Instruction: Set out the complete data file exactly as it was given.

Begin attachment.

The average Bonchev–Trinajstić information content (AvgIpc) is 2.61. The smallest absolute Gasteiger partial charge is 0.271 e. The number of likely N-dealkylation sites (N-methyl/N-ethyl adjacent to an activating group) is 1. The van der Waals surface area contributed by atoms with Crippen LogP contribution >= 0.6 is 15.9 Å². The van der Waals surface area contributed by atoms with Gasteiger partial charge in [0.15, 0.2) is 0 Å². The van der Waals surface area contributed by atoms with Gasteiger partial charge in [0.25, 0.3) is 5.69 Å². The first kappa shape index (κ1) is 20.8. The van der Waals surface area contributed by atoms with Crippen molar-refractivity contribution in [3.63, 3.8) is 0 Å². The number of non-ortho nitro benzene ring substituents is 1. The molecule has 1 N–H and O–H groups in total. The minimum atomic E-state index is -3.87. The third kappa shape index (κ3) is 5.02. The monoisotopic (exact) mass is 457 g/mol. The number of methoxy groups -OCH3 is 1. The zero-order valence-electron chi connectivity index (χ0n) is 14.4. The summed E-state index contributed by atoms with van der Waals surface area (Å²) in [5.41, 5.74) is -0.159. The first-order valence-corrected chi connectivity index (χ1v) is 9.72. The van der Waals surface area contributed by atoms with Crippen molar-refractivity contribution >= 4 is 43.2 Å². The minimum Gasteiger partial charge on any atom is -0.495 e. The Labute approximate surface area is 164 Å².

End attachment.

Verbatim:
The average Bonchev–Trinajstić information content (AvgIpc) is 2.61. The smallest absolute Gasteiger partial charge is 0.271 e. The number of likely N-dealkylation sites (N-methyl/N-ethyl adjacent to an activating group) is 1. The van der Waals surface area contributed by atoms with Crippen LogP contribution >= 0.6 is 15.9 Å². The van der Waals surface area contributed by atoms with Gasteiger partial charge in [0.15, 0.2) is 0 Å². The van der Waals surface area contributed by atoms with Gasteiger partial charge in [0.25, 0.3) is 5.69 Å². The first kappa shape index (κ1) is 20.8. The van der Waals surface area contributed by atoms with Crippen molar-refractivity contribution in [3.63, 3.8) is 0 Å². The number of non-ortho nitro benzene ring substituents is 1. The molecule has 1 N–H and O–H groups in total. The minimum atomic E-state index is -3.87. The third kappa shape index (κ3) is 5.02. The monoisotopic (exact) mass is 457 g/mol. The number of methoxy groups -OCH3 is 1. The zero-order valence-electron chi connectivity index (χ0n) is 14.4. The summed E-state index contributed by atoms with van der Waals surface area (Å²) in [5.41, 5.74) is -0.159. The first-order valence-corrected chi connectivity index (χ1v) is 9.72. The van der Waals surface area contributed by atoms with Crippen molar-refractivity contribution >= 4 is 43.2 Å². The minimum Gasteiger partial charge on any atom is -0.495 e. The Labute approximate surface area is 164 Å².